It’s all about Ohio. Win the Buckeye State, win the White House. Very true, especially for Mitt Romney, since no Republican has won without it. But Ohio is only kingmaker by default. Its 18 electoral votes wouldn’t be needed if Romney could win Ohio’s larger neighbor—Pennsylvania, with its 20 electors.
This was eminently achievable, until two men severely diminished hope for delivering the Keystone State: Jerry Sandusky and Republican Governor Tom Corbett.
Make no mistake: Pennsylvania should have been a lock for the GOP. The fact that it has not voted Republican for president since 1988 is misleading. When there is a solid candidate, Pennsylvania is always in play. Ronald Reagan won Pennsylvania twice, and George H.W. Bush took it in ’88.
In 2010, GOP Governor Tom Corbett rode to victory with a massive 10-point margin. Conservative Pat Toomey was elected U.S. senator, and Republicans gained control of the State House in historic fashion, smashing the Democrats and taking a 10-seat majority. The State Senate remained solidly Republican—as it has for three decades.
So why is it likely that Romney will lose the Pennsylvania prize?
Enter Corbett and Sandusky.
The most worthless commodities in politics are endorsements. Party leaders endorsing their own is expected, swaying no one. And celebrities choosing sides only makes for good cocktail talk. Romney doesn’t benefit from Clint Eastwood, nor Obama from Bruce Springsteen.
But while endorsements don’t sell, popularity does.
If a leader possesses a bold vision—and the ability to articulate ideas in a common sense, bipartisan way—he will have followers from the entire political spectrum. New Jersey’s Republican Governor Chris Christie is the best example.
While no single Republican could swing Jersey to Romney, that feat should have been in the bag in much more Republican Pennsylvania. If Christie could rack up wins in The People’s Republic of New Jersey, gaining immense popularity, how could Corbett not deliver Pennsylvania?
Because after the first year of his administration, when virtually nothing was accomplished, Corbett’s own legislators nicknamed him “Christie-lite.” And after the second year, with an even more startling lack of achievements, the nicknames became unprintable.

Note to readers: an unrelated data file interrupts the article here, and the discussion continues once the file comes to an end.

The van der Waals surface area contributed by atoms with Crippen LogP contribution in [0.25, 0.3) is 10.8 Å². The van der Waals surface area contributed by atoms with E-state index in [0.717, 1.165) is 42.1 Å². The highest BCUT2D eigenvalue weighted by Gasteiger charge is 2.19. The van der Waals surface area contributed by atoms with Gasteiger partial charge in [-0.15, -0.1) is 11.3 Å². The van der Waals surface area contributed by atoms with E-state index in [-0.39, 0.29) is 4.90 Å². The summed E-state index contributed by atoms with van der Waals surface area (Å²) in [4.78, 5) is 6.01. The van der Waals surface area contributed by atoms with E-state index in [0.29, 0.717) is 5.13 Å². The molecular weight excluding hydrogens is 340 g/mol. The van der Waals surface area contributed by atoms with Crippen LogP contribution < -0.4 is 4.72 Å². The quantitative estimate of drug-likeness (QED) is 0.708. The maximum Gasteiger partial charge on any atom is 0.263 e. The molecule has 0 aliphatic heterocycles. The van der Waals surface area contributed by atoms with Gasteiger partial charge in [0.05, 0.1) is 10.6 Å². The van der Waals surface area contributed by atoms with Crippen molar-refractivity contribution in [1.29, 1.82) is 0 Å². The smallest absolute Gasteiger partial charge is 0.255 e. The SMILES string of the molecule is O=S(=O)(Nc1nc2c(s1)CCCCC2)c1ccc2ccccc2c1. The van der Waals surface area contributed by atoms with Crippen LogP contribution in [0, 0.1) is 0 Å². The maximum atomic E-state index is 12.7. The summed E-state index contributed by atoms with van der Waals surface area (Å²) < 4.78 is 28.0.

We’re not talking about a failed extreme right-wing agenda, but common-sense ideas—dismantling the largest state-controlled liquor system, solving the state’s massive pension crisis, giving state union workers a contract in line with private sector employees—that Corbett promised but didn’t come close to delivering, despite holding all the cards.
Then there was his handling of sexual predator Jerry Sandusky.
Corbett’s attempt to steal the national limelight at Penn State news conferences by portraying himself as the savior who took down Sandusky rapidly backfired. Instead, his decisions in that case (he was the investigating attorney general) grew into a firestorm that continues to explode.
No one is buying Corbett’s claims that he didn’t play politics with the Sandusky investigation. A whopping 69 percent of Pennsylvanians don’t view Corbett favorably, making him the nation’s least popular governor. And a miniscule 17 percent think he handled the Sandusky investigation well.
If Corbett had been just a fraction of Chris Christie, and had run the Sandusky investigation properly, Mitt Romney wins Pennsylvania hands down.
Instead, because of Corbett’s toxicity, Romney was forced to focus on Ohio, which he will likely lose, and with it, the White House.
But that may be the least of Corbett’s troubles. Kathleen Kane is poised to become the first elected Democratic attorney general in Pennsylvania history. If elected, Kane promises an intense review of the Sandusky investigation, with no hesitation to charge anyone—including the Governor—should improprieties be uncovered.
And who thought politics wouldn’t be interesting after this election?